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World Bank, USAID, Hail Wellbeing Foundation’s PHR Scheme

By Joseph Okoghenun
04 July 2015   |   3:23 am
THE World Bank, the United States Agency for International Development (USAID) and the World Health Organization (WHO) have described the Personal Health Record (PHR) – a tool on maternal, newborn and child health (MNCH) of the Wellbeing Foundation Africa – as a necessity to building health information and having consistency of data from different health facilities.
World Bank Group

THE International Finance Corporation (IFC), a member of the World Bank Group. Photo: techcabal

THE World Bank, the United States Agency for International Development (USAID) and the World Health Organization (WHO) have described the Personal Health Record (PHR) – a tool on maternal, newborn and child health (MNCH) of the Wellbeing Foundation Africa – as a necessity to building health information and having consistency of data from different health facilities.

The Wellbeing Foundation Africa has therefore urged development partners to the provision of the client-held PHR to ensure accountability in the healthcare system.

PHR, which puts data in the hands of expectant mothers, is a tool that can be used to collect, track and share past and current information about one’s health. Sometimes, this information can save one the money and inconvenience of repeating routine medical tests.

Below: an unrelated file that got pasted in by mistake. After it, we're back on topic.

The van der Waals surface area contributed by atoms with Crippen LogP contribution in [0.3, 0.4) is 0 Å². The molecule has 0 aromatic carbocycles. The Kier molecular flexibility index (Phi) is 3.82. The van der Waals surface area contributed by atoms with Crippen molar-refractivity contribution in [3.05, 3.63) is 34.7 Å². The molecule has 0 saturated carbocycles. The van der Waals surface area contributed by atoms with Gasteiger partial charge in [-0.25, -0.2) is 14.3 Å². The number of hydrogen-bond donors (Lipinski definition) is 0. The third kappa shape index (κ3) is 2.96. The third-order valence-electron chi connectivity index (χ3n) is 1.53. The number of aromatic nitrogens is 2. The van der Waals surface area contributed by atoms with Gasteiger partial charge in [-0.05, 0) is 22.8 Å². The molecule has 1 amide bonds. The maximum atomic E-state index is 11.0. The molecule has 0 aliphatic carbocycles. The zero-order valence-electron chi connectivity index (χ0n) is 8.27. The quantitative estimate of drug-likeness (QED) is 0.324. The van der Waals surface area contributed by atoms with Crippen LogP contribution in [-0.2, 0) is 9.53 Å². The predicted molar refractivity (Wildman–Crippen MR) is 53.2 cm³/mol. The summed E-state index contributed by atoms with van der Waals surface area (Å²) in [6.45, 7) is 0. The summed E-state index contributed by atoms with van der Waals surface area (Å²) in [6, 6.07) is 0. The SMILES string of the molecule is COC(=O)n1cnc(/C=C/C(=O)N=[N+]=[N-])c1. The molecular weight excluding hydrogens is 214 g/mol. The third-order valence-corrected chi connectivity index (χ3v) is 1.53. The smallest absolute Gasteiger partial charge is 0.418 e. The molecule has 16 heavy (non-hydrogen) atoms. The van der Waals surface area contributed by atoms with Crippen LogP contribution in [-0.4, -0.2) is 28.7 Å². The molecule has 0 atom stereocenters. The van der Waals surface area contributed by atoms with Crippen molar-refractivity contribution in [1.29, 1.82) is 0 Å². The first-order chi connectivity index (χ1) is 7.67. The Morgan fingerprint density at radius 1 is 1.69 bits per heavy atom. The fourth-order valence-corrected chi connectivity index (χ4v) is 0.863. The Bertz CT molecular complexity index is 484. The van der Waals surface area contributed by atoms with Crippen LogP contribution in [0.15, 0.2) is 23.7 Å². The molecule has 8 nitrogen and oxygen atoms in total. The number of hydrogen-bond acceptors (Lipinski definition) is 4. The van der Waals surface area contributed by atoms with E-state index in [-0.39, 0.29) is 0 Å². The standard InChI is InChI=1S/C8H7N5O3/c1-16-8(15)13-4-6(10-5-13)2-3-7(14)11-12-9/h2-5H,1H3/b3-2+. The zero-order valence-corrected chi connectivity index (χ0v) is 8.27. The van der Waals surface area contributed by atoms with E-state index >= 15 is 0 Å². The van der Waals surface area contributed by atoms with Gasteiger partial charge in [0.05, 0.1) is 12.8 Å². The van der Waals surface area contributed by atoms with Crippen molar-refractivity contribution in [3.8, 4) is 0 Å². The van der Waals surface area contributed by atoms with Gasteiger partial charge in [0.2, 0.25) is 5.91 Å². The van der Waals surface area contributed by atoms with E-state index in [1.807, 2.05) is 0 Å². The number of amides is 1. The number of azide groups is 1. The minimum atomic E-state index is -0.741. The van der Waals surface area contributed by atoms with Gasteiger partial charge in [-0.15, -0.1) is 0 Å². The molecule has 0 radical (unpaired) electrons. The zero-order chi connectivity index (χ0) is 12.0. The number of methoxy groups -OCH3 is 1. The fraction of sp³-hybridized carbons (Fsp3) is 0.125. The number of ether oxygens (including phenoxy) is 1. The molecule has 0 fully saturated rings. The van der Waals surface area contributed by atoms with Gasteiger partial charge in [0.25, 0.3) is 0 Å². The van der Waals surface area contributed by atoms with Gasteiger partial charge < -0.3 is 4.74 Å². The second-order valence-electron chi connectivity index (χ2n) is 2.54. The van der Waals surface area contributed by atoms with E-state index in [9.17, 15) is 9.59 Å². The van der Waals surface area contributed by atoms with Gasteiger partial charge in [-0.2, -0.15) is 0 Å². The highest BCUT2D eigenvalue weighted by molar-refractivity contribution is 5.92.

Even when routine procedures do need to be repeated, PHR can give medical care providers more insight into the patients’ personal health story.

According to a statement by Wellbeing Foundation Africa founded by Mrs.Toyin Saraki, in the recently released Roadmap for Health Measurement and Accountability Report, the World Bank, USAID and the WHO highlighted PHR as critical components of effective measurement and accountability systems.

“The Roadmap, which articulates a shared strategic approach to support effective measurement and accountability systems for a country’s health programmes, outlines smart investment that countries can adopt to strengthen basic measurement systems such as the personal health record,” the statement said. , adding that “ according to the report, ‘ client-held personal health records, especially for mothers and children, can build ownership of health information as well as consistency of data over time and across different facilities.”

The statement continued: “In addition to facilitating the systematic measurement of health data in Nigeria, this life-saving tool improves data capture and accountability, while empowering women with a documented record of their medical conditions; every stage in their pregnancy, and the life of their child for the first five years.

 

“As a vital audit tool, the personal health record can identify gaps in practice and improve quality of care. With this in mind, the Wellbeing Foundation Africa urges all development partners to work together to scale up the provision of the client-held personal health record as a matter of urgency and accountability – especially as the world transitions into the post-2015 development era.”